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ON THE FRONT LINES OF SCHOOLS: National Survey of Teachers and Principals Finds Tepid Support for Holding All Students to High Standards

“This expectations gap between students and teachers—which our research shows is very real—may be one of the most important barriers to closing the achievement gap.”

Less than one third of teachers believe that schools should expect all students to meet high academic standards, graduate with the skills to do college-level work, and provide extra support to struggling students to help them meet those standards, according to a national survey of public high school teachers and principals who say that at least a few students drop out of their school and fail to complete their high school education each year. This belief flies in the face of an earlier survey of high school dropouts, in which two thirds of dropouts said they would have worked harder if more were demanded of them.2 On the Front Lines of Schools, a report presenting the results from teachers and principals, says this “expectations gap” between teachers and students must be narrowed if efforts to close the achievement gap are to be successful.

“This expectations gap between students and teachers—which our research shows is very real—may be one of the most important barriers to closing the achievement gap,” said John Bridgeland, president and chief executive officer of Civic Enterprises, LLC. “Research has shown the importance of high expectations in boosting student achievement.”

On the Front Lines of Schools finds that 58 percent of principals believe schools should hold all students to high academic standards, but significant majorities of both teachers (75 percent) and principals (66 percent) doubt that students at risk of dropping out would respond to these high expectations and work harder. Rather than having all students meet high standards, 59 percent of teachers and 41 percent of principals think that schools should have a separate track to allow students who are not college bound to get a diploma without achieving these same high standards. These beliefs contrast with a previous finding that 66 percent of dropouts said they would have worked harder had more been demanded of them in the classroom.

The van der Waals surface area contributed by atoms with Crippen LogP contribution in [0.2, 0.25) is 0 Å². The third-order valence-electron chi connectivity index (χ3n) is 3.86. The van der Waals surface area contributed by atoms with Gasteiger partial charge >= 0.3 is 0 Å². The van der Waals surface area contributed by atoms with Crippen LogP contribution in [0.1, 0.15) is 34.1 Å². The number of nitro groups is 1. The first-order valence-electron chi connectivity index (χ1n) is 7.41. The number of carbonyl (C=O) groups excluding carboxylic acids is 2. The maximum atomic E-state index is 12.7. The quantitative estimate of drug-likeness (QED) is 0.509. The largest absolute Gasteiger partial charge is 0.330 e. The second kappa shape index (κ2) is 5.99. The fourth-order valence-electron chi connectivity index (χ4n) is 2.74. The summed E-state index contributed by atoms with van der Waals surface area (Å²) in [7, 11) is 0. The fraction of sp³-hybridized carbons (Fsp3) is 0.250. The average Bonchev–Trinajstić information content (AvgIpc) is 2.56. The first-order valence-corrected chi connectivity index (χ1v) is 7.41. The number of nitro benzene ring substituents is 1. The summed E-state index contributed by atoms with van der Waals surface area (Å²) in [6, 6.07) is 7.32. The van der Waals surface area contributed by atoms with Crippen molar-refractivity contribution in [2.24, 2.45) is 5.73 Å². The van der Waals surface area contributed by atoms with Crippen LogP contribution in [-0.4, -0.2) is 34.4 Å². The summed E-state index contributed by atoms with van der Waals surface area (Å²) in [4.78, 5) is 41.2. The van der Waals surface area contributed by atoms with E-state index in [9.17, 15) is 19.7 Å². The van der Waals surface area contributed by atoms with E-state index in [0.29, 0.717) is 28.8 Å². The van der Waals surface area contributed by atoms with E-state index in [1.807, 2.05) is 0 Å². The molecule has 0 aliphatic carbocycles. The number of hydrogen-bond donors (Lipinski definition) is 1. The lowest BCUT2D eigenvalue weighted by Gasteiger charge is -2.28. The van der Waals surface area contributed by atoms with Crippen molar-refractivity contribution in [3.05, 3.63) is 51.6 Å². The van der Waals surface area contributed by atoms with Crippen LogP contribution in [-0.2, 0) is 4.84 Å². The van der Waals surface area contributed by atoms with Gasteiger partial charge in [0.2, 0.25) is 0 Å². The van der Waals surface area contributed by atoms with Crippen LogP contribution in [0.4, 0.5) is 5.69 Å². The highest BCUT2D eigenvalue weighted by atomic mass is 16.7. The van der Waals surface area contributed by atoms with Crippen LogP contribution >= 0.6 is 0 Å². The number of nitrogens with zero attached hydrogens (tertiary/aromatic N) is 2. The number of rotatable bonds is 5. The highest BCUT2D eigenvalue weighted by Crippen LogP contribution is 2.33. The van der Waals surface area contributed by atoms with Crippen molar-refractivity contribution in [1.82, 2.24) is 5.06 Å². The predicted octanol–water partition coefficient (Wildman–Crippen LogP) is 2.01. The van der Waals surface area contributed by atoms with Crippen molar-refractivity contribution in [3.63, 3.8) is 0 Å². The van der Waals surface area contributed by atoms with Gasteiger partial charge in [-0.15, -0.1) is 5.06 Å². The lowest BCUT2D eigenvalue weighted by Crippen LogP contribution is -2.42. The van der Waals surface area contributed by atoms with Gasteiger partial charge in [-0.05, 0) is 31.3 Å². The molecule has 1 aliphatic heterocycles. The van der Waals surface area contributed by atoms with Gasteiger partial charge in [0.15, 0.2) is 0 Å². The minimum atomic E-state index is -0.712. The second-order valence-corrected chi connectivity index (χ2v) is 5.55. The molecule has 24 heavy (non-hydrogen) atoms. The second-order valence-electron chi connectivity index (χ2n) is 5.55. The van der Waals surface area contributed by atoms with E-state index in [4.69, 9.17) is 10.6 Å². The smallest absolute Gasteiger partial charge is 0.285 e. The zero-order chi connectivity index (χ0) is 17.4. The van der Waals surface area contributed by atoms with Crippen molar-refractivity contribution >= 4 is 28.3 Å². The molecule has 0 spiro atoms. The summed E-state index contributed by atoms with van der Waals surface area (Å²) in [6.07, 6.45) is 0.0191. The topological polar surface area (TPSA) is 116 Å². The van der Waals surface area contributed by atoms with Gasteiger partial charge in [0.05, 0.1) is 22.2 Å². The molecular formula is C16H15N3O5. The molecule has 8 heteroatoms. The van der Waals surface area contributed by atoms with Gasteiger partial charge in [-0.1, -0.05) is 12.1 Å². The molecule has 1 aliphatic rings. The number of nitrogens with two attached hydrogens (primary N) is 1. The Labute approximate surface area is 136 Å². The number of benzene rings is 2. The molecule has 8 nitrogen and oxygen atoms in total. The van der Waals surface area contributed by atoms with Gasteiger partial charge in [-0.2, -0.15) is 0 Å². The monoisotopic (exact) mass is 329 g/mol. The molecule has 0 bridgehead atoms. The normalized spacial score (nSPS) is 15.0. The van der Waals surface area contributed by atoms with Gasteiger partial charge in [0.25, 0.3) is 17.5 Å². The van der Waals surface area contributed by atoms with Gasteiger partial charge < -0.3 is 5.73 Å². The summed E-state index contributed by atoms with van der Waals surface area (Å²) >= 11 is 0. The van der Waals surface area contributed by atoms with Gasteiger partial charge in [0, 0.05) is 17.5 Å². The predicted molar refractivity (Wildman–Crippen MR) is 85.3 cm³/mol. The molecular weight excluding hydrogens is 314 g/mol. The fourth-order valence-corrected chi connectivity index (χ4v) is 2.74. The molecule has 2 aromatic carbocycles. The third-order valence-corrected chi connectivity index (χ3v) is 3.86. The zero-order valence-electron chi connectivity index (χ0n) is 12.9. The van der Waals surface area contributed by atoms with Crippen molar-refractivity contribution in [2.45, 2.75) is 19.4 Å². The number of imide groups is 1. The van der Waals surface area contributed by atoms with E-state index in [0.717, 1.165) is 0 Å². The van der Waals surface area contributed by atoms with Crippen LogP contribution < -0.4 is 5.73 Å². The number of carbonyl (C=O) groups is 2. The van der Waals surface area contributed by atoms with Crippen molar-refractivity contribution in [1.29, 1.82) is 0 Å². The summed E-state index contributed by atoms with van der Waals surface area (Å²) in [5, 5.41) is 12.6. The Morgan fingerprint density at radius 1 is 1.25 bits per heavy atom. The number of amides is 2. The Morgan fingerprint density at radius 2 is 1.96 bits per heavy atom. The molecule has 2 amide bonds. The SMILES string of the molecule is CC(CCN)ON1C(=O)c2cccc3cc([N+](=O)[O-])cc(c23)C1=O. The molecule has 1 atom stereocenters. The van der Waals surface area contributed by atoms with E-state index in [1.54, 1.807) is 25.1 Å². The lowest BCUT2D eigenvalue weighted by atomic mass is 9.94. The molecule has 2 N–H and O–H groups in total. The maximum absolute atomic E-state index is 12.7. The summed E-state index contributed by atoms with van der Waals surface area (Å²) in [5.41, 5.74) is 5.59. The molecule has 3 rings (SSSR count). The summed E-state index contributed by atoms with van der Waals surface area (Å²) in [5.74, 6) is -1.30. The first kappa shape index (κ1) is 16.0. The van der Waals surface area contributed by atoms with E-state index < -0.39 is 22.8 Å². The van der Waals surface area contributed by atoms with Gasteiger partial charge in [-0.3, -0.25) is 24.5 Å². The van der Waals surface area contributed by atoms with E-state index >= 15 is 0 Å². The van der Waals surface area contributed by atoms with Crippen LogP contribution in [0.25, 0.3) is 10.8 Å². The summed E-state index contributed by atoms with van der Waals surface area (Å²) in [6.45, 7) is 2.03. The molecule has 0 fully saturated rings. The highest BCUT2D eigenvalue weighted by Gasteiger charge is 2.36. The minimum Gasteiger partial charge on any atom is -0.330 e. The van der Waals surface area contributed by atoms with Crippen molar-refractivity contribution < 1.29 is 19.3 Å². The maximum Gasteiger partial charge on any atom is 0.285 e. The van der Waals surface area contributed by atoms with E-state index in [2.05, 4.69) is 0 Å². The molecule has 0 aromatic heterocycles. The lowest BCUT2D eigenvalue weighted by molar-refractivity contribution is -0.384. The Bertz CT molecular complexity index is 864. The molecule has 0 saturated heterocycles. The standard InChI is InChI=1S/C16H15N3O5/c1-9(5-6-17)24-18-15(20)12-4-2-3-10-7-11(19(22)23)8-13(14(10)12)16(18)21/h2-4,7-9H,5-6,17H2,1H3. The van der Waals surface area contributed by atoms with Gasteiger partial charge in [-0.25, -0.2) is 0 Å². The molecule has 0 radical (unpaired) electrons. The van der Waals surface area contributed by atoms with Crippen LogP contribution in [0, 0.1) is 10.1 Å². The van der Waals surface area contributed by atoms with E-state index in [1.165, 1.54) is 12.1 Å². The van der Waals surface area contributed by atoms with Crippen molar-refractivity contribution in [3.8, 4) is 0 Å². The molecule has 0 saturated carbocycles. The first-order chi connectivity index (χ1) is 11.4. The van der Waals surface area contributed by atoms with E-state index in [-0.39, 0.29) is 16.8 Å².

The report finds a common understanding of the dropout problem among principals and teachers, with 76 percent of principals and 59 percent of teachers saying that the national dropout rate is at least a major problem, but fewer principals and teachers believe that dropouts were a problem at their particular school. Indeed, 48 percent of teachers and 55 percent of principals say their school’s graduation rate is 90 percent or higher while only 23 percent of teachers and 20 percent of principals say their school graduates less than 80 percent of its incoming freshman class.

In general, teachers (61 percent) and principals (45 percent) believe that a lack of support at home was a factor in most cases of students’ decisions to drop out. More specifically, 74 percent of teachers and 69 percent of principals feel that parents bore “all or most of the responsibility” for their children dropping out. Significant majorities of teachers (62 percent) and principals (60 percent) acknowledge that students’ lack of academic preparedness for high school was a factor in at least some dropout cases.

Previous research found nearly half (47 percent) of dropouts said they left school because they found it boring and uninteresting and did not see the relevance of school to real life. That reason did not jive with 42 percent of teachers, who feel that students who said they dropped out because school was boring were just making excuses. However, half of all teachers and 69 percent of principals believe these former students were “speaking to an important cause.”

The report finds strong support among teachers and principals for reforms that would help reduce the dropout rate such as alternative learning communities (77 percent of teachers and 71 percent of principals expressed strong support), reducing class size (75 percent and 54 percent, respectively), expanding college-level learning opportunities (61 and 58 percent), and early warning systems to help struggling students as early as elementary school (70 and 71 percent). But, as the report notes, “none of these efforts are likely to be as successful without the fundamental expectation that all students should meet high academic standards and be provided supports to graduate ready for college and the work force.”

The complete report and survey results, as well as past research by Civic Enterprises, are available at

2) On the Front Lines of Schools, a June 2009 report by Civic Enterprises in association with Peter D. Hart Research Associates for the AT&T Foundation and America’s Promise Alliance, comes on the heels of earlier research by Civic Enterprises—The Silent Epidemic, released in April 2006, which included the perspectives of high school dropouts, and One Dream, Two Realities, released in October 2008, which provided the parent perspective.


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